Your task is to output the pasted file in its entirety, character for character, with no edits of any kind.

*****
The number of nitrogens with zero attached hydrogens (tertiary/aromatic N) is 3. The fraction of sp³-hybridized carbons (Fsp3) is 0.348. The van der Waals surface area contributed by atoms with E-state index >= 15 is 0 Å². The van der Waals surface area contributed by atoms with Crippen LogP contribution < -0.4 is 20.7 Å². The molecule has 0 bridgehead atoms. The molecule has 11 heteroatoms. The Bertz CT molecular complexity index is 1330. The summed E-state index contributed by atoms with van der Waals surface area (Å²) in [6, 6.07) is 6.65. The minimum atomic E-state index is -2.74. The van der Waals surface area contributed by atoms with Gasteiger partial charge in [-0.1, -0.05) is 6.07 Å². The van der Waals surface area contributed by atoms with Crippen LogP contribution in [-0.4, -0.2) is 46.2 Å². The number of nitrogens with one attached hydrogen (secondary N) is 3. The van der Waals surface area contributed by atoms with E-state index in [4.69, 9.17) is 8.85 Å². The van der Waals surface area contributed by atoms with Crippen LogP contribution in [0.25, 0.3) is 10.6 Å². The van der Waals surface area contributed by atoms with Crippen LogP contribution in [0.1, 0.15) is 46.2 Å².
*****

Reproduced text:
The number of nitrogens with zero attached hydrogens (tertiary/aromatic N) is 3. The fraction of sp³-hybridized carbons (Fsp3) is 0.348. The van der Waals surface area contributed by atoms with E-state index >= 15 is 0 Å². The van der Waals surface area contributed by atoms with Crippen LogP contribution < -0.4 is 20.7 Å². The molecule has 0 bridgehead atoms. The molecule has 11 heteroatoms. The Bertz CT molecular complexity index is 1330. The summed E-state index contributed by atoms with van der Waals surface area (Å²) in [6, 6.07) is 6.65. The minimum atomic E-state index is -2.74. The van der Waals surface area contributed by atoms with Gasteiger partial charge in [-0.1, -0.05) is 6.07 Å². The van der Waals surface area contributed by atoms with Crippen LogP contribution in [-0.4, -0.2) is 46.2 Å². The number of nitrogens with one attached hydrogen (secondary N) is 3. The van der Waals surface area contributed by atoms with E-state index in [4.69, 9.17) is 8.85 Å². The van der Waals surface area contributed by atoms with Crippen LogP contribution in [0.25, 0.3) is 10.6 Å². The van der Waals surface area contributed by atoms with Crippen LogP contribution in [0.1, 0.15) is 46.2 Å².